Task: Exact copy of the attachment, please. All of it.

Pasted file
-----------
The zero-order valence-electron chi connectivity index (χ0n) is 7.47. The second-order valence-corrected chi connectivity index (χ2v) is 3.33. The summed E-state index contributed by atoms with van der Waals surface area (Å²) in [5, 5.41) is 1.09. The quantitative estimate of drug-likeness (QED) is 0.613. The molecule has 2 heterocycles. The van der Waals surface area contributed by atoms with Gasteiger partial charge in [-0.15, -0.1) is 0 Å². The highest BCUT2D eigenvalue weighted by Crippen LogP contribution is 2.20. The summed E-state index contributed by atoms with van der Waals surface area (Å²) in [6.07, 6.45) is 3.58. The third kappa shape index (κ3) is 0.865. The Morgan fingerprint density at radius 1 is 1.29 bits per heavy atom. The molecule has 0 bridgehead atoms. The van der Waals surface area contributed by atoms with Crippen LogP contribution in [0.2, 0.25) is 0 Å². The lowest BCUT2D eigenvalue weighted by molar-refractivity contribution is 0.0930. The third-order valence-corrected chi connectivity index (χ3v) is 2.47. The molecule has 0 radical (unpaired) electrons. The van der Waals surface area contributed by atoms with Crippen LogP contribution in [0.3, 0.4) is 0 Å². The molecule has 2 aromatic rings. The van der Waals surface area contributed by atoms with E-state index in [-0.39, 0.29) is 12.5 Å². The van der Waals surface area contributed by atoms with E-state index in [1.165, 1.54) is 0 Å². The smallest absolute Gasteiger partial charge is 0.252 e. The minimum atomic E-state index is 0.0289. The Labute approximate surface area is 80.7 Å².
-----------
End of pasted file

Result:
The zero-order valence-electron chi connectivity index (χ0n) is 7.47. The second-order valence-corrected chi connectivity index (χ2v) is 3.33. The summed E-state index contributed by atoms with van der Waals surface area (Å²) in [5, 5.41) is 1.09. The quantitative estimate of drug-likeness (QED) is 0.613. The molecule has 2 heterocycles. The van der Waals surface area contributed by atoms with Gasteiger partial charge in [-0.15, -0.1) is 0 Å². The highest BCUT2D eigenvalue weighted by Crippen LogP contribution is 2.20. The summed E-state index contributed by atoms with van der Waals surface area (Å²) in [6.07, 6.45) is 3.58. The third kappa shape index (κ3) is 0.865. The Morgan fingerprint density at radius 1 is 1.29 bits per heavy atom. The molecule has 0 bridgehead atoms. The van der Waals surface area contributed by atoms with Crippen LogP contribution in [0.2, 0.25) is 0 Å². The lowest BCUT2D eigenvalue weighted by molar-refractivity contribution is 0.0930. The third-order valence-corrected chi connectivity index (χ3v) is 2.47. The molecule has 0 radical (unpaired) electrons. The van der Waals surface area contributed by atoms with Crippen LogP contribution in [0.3, 0.4) is 0 Å². The molecule has 2 aromatic rings. The van der Waals surface area contributed by atoms with E-state index in [-0.39, 0.29) is 12.5 Å². The van der Waals surface area contributed by atoms with E-state index in [1.165, 1.54) is 0 Å². The smallest absolute Gasteiger partial charge is 0.252 e. The minimum atomic E-state index is 0.0289. The Labute approximate surface area is 80.7 Å².